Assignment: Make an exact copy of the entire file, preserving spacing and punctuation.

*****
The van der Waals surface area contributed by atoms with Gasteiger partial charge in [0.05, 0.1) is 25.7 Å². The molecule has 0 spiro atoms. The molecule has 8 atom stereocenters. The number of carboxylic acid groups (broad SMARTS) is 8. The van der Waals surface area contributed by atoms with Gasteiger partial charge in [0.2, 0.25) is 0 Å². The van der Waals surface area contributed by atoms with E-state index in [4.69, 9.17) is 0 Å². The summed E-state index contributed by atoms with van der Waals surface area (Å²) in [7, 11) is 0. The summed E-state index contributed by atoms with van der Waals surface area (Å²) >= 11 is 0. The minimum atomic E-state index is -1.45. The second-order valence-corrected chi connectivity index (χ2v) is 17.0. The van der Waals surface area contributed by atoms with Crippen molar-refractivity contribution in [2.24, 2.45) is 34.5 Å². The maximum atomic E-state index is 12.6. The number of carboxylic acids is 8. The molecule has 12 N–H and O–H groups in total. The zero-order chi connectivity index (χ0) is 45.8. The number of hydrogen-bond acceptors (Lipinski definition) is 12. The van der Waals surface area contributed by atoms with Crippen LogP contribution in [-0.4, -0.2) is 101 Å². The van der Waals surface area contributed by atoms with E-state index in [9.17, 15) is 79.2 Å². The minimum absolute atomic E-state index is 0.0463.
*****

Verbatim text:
The van der Waals surface area contributed by atoms with Gasteiger partial charge in [0.05, 0.1) is 25.7 Å². The molecule has 0 spiro atoms. The molecule has 8 atom stereocenters. The number of carboxylic acid groups (broad SMARTS) is 8. The van der Waals surface area contributed by atoms with Gasteiger partial charge in [0.2, 0.25) is 0 Å². The van der Waals surface area contributed by atoms with E-state index in [4.69, 9.17) is 0 Å². The summed E-state index contributed by atoms with van der Waals surface area (Å²) in [7, 11) is 0. The summed E-state index contributed by atoms with van der Waals surface area (Å²) >= 11 is 0. The minimum atomic E-state index is -1.45. The second-order valence-corrected chi connectivity index (χ2v) is 17.0. The van der Waals surface area contributed by atoms with Crippen molar-refractivity contribution in [2.24, 2.45) is 34.5 Å². The maximum atomic E-state index is 12.6. The number of carboxylic acids is 8. The molecule has 12 N–H and O–H groups in total. The zero-order chi connectivity index (χ0) is 45.8. The number of hydrogen-bond acceptors (Lipinski definition) is 12. The van der Waals surface area contributed by atoms with Crippen LogP contribution in [-0.4, -0.2) is 101 Å². The van der Waals surface area contributed by atoms with E-state index in [9.17, 15) is 79.2 Å². The minimum absolute atomic E-state index is 0.0463.